(three to five weeks, depending on seniority, in contrast to the two to four weeks given by
CFD). Increased annual leave would mean hiring more employees, and the mayor is adamantly
MAN 712 Final Exam
opposed to new hires. The negotiating team believes that the union will want a package similar
to the Manchester Fire Department, but the mayor has ordered the management team to hold
the line on labor costs.
Budget projections for next year are pessimistic, and layoffs will need to be implemented if
labor costs go up. The city’s negotiating team has been instructed that it may spend no more
than $7.5 million per year for the next two years and may only negotiate a two-year contract.
The rising cost of health care means that positions must be eliminated, or compensation
decreased, if the city is to remain within budget projections. The management team has been
authorized to threaten the union, if necessary, with layoffs and even with closure of one of the
fire stations. As far as health care is concerned, the mayor is not opposed to increasing
copayments (currently, workers pay nothing except for $5 per prescription and $5 per office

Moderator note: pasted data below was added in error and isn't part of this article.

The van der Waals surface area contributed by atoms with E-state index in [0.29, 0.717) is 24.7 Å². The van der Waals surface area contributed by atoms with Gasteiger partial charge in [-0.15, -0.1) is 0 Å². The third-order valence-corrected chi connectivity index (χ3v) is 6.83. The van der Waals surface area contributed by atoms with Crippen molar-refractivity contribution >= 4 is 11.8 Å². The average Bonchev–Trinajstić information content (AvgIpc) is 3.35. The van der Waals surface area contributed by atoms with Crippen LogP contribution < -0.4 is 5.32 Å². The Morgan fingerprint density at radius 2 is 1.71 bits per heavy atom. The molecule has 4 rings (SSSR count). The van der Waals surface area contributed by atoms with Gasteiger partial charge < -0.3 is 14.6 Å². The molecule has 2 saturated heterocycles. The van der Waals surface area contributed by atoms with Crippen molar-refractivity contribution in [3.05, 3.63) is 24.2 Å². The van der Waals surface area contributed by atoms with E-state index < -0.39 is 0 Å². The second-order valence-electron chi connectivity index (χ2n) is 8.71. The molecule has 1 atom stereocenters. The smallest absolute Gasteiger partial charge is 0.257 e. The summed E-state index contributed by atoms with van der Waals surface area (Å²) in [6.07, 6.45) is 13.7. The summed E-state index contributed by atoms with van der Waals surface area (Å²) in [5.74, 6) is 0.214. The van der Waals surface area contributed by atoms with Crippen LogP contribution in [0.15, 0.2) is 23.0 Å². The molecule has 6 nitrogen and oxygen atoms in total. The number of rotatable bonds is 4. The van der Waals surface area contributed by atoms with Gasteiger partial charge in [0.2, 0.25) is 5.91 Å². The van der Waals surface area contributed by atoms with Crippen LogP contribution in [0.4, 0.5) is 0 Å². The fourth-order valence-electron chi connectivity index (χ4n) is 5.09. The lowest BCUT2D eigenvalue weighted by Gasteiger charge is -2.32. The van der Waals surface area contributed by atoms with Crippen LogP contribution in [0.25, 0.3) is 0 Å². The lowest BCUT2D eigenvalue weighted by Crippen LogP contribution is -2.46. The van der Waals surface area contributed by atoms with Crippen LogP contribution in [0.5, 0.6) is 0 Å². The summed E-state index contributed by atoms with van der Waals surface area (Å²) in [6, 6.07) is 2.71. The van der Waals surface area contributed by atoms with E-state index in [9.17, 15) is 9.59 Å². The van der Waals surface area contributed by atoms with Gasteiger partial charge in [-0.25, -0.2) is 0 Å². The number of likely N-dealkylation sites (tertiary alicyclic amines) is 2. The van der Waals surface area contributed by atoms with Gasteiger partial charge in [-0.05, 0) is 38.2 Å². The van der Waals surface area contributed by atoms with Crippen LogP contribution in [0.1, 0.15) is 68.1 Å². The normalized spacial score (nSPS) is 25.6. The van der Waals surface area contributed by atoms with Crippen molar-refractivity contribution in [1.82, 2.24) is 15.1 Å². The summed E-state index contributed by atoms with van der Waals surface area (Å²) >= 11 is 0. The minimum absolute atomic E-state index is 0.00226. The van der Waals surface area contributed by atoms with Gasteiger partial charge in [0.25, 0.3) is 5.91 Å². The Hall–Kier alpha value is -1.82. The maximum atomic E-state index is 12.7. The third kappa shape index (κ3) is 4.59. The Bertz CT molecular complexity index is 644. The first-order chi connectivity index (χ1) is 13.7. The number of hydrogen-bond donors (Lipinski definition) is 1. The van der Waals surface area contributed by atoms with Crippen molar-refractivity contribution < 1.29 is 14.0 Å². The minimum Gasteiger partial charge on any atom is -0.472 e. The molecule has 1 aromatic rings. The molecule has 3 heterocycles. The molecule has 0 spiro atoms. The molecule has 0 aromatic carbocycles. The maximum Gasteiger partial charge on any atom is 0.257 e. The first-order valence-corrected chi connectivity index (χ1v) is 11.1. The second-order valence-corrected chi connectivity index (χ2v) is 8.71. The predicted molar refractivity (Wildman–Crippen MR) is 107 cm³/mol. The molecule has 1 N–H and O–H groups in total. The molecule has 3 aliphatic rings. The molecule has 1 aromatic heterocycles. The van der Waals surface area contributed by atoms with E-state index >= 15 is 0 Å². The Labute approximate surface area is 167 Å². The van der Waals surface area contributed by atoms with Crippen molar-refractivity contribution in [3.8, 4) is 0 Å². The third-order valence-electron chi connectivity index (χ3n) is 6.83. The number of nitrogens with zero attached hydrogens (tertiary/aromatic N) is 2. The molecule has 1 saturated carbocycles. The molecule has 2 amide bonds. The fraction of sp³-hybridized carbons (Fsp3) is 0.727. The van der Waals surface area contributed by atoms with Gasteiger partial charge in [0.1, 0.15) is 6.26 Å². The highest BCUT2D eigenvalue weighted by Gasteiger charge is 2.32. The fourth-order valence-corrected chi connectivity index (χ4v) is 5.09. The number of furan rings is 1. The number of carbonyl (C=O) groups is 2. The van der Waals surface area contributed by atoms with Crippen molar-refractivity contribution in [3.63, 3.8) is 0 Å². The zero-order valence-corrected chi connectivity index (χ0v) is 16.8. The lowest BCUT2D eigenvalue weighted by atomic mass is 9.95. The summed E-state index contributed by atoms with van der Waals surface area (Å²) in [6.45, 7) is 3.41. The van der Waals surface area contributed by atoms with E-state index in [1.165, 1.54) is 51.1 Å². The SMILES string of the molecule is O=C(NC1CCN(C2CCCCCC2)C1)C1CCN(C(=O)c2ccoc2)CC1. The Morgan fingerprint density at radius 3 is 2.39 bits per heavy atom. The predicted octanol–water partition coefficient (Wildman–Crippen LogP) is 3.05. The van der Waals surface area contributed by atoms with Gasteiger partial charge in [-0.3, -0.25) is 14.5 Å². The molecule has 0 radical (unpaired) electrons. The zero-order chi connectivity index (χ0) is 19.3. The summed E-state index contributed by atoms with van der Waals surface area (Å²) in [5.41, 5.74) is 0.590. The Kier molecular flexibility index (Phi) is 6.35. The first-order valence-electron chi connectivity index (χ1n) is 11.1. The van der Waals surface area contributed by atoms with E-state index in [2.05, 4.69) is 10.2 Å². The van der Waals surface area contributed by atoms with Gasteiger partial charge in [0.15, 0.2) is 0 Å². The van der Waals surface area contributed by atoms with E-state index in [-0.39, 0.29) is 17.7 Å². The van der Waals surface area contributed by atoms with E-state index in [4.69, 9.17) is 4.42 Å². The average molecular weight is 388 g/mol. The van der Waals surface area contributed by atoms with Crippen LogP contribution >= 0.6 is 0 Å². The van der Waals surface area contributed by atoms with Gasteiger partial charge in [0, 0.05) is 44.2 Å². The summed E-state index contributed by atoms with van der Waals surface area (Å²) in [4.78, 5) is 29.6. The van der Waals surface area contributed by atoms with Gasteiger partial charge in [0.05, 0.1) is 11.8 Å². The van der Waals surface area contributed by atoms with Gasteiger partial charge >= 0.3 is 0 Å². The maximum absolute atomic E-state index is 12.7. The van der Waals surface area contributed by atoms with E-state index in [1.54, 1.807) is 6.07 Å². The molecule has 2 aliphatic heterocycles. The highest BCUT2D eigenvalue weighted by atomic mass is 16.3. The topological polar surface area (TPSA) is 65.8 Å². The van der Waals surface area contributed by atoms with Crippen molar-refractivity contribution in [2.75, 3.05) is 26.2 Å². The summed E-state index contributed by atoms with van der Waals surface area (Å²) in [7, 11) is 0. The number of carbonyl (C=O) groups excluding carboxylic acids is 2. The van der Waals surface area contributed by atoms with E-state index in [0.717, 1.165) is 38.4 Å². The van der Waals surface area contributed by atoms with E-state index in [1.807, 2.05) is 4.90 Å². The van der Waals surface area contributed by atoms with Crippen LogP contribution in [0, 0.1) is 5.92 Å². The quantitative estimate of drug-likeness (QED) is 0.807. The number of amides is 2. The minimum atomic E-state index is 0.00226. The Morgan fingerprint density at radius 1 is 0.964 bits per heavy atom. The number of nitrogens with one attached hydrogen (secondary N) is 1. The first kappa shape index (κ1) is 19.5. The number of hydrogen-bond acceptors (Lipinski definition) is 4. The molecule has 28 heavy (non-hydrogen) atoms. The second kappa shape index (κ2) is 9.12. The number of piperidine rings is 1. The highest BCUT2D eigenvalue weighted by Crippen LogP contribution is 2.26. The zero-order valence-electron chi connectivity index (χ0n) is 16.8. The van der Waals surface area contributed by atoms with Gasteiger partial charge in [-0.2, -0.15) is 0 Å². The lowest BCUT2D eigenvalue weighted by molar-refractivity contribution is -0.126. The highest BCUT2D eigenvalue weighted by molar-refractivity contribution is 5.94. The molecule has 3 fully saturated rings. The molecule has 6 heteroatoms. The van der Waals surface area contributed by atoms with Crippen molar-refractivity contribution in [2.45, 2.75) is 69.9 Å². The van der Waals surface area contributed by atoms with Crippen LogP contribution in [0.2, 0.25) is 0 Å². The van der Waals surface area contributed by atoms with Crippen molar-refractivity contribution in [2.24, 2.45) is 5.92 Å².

visit), employee contribution to health care premiums (currently, workers pay nothing and all
family members are included), or a preferred provider program (currently employees have a
choice of physicians and hospitals).
The current Collective Bargaining Agreement provides a 3 percent per year in wages, two weeks
annual leave for employees with one to five years in service, three weeks for employees with
six to ten years, and four weeks for employees with more than ten years in service.. The union
has indicated that it will seek a 6 percent wage increase for the first year of the upcoming
contract, and 4 percent for each year thereafter included in the agreement. The union would
like a long-term contract of three or four years, and it would also like to hold steady on health
care benefits as well as more annual leave.
THE UNION’S POSITION
The union’s negotiating team consists of three negotiators; a professional negotiator from the